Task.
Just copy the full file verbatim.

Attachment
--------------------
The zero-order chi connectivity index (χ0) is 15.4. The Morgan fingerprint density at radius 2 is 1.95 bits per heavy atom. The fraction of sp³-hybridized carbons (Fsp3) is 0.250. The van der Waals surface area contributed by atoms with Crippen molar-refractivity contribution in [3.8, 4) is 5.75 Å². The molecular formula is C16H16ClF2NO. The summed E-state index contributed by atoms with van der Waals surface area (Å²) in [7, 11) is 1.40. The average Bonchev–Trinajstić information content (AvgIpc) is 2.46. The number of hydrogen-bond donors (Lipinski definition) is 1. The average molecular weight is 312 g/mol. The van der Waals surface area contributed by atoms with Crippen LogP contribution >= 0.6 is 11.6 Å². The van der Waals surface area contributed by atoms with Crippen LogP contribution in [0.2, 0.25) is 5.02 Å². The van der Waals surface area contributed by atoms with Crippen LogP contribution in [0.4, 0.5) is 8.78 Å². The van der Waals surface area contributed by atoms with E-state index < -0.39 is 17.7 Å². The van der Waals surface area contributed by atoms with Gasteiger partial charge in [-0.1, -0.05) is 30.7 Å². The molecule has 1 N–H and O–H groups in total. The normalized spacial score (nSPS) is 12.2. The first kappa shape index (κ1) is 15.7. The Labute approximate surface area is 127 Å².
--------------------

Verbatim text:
The zero-order chi connectivity index (χ0) is 15.4. The Morgan fingerprint density at radius 2 is 1.95 bits per heavy atom. The fraction of sp³-hybridized carbons (Fsp3) is 0.250. The van der Waals surface area contributed by atoms with Crippen molar-refractivity contribution in [3.8, 4) is 5.75 Å². The molecular formula is C16H16ClF2NO. The summed E-state index contributed by atoms with van der Waals surface area (Å²) in [7, 11) is 1.40. The average Bonchev–Trinajstić information content (AvgIpc) is 2.46. The number of hydrogen-bond donors (Lipinski definition) is 1. The average molecular weight is 312 g/mol. The van der Waals surface area contributed by atoms with Crippen LogP contribution >= 0.6 is 11.6 Å². The van der Waals surface area contributed by atoms with Crippen LogP contribution in [0.2, 0.25) is 5.02 Å². The van der Waals surface area contributed by atoms with Crippen LogP contribution in [0.4, 0.5) is 8.78 Å². The van der Waals surface area contributed by atoms with E-state index < -0.39 is 17.7 Å². The van der Waals surface area contributed by atoms with Gasteiger partial charge in [-0.1, -0.05) is 30.7 Å². The molecule has 1 N–H and O–H groups in total. The normalized spacial score (nSPS) is 12.2. The first kappa shape index (κ1) is 15.7. The Labute approximate surface area is 127 Å².